Our Students, Our Poets

LSS Center for New Americans
Lindy Obach, ESL Teacher, Center for New Americans

“Poetry is language at its most distilled and most powerful.” – Rita Dove

My Oral 4 class recently dedicated nearly a month of their lives to one of my first loves: poetry. As their teacher, I may have had a hand in forcing their dedication, but nevertheless, they welcomed this challenge and tapped into their impressively creative brains.

Over the course of our lesson, the students read, analyzed, wrote, and recited poetry; for many of them, this was the first time they had done this in English. I was so excited for them as they wrote their first poems and proudly (and maybe a bit shyly) stood up in front of their classmates and read them aloud. Of course, the audience is always warm at our school, so the poets were met with cheers and whoops and claps.

The last, and most challenging, poem the students wrote was the “Where I am From” poem. This is from a template developed by Kentucky author and teacher George Ella Lyon. I love this poetry exercise; I think it really helps to turn everyday students into magical poets.

Poems

The poems are proudly displayed in the Center for New Americans hallway.

I am sharing a few of the poems my students wrote here, but, if you are ever at the Center for New Americans, I reallyreallyreallyreally really encourage you to walk down our hallway and read all the poems for yourself. They are piercing, beautiful pieces. Our students’ words will stay with you for a long, long time.

 


Where I am From

I am from animal skin,

from fish and charcoal.

I am from the blue flag, big ocean, and tall camel.

I am from the jasmine flower and mango tree,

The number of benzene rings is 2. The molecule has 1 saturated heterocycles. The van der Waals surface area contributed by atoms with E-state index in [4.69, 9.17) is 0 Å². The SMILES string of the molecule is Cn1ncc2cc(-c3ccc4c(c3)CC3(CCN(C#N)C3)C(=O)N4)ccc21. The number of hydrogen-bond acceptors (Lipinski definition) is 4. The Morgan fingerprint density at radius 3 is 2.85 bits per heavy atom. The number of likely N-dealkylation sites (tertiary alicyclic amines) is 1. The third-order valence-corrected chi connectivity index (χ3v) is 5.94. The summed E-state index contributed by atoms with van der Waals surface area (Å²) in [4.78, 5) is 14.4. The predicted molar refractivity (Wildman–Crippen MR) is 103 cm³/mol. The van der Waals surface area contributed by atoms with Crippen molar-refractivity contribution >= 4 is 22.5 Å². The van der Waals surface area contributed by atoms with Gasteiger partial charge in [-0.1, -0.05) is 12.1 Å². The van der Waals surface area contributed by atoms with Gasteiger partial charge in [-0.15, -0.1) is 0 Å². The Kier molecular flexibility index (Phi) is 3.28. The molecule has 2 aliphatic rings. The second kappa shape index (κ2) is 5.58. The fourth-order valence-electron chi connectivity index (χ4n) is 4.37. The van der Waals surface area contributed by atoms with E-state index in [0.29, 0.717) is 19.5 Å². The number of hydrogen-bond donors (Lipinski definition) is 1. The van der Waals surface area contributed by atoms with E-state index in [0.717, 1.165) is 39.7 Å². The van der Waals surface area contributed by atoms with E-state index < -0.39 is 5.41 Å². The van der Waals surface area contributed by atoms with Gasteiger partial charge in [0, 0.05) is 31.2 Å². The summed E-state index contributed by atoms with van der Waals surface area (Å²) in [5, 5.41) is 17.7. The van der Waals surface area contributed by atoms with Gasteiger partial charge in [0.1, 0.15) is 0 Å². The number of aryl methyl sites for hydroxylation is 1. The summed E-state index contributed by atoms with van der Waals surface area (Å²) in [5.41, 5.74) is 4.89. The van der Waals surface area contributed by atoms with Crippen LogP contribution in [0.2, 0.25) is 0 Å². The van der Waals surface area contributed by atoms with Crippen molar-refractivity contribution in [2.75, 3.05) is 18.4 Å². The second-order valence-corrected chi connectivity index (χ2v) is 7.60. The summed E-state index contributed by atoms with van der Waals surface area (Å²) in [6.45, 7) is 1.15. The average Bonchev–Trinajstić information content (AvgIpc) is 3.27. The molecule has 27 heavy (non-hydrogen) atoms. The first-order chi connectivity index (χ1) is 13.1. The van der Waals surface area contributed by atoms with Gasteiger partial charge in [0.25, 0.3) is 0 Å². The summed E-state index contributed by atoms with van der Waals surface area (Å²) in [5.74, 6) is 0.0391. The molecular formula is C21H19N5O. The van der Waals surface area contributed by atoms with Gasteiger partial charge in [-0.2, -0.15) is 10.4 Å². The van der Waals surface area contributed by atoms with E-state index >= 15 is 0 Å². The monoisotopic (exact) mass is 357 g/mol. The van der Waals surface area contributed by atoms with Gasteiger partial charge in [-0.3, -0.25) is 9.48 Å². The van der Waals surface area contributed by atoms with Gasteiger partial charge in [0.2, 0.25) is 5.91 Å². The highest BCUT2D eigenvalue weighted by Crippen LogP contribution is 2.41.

white petals and yellow, nice smell.

I am from Somali Danto and very helpful people,

from Ibrahim and Takow.

I’m from eating and storytime,

from pray! and study!

I’m from Islam.

I’m from Mogadishu, Somalia,

rice and cambulo.

From the love and strength of my special mom.

I am from these moments.

I am From

I am from the place of enterprising people.

From the Banda and Coconut candy.

I am from the smell of wet earth and the sound of birds,

from the people of happiness, friendship, and comfort.

I am from of the harvest of corn, the beautiful carnation.

I am from San Juan Festival in Purepero and Christmas.

I am from Celebration and eating together,

from Claudia and Jesus.

I am from the Football Players and Cheerful.

I am from Our Lady of Guadalupe Church,

from the red pozole and pork tamales.

I am from Purepero, Michoacan, Mexico.

I am from those Moments.

Where I am From

I am from a nation of poetry.

I am from a nation with beautiful crops,

maize and sorghum.

I am from a country with the national flower King Protea.

I am from the family tradition of tea and incense.

I am from a tall family, and I look more like my mother than my father.

I am from Cibado and Abdulahi, from Halimo and Cali.

I am from helpful and sharing.

I am from respect! pray! and be good!

I am from Islam,

from rice and fish.

I am from the peacemaker who was finally shot.

Where I am From

I am from lemon tree.

From the blue and white.

I am from the green land,

outside, lightning, best.

I am from the crops so green,

tall and yellow in color.

I am from Sudan and the Nile,

from the Kuku and the Kaka.

I am from the mud and the rainbow,

from the mango.

I am from sky and ground.

I am from love and joy,

clouds, foundation.

From my grandfather and grandmother.

 

To come read these words yourself, and to take a tour of our amazing school, contact Laura Smith-Hill, our Education Program Coordinator, at 605-731-2000.

By Lindy Obach, ESL Teacher, Center for New Americans

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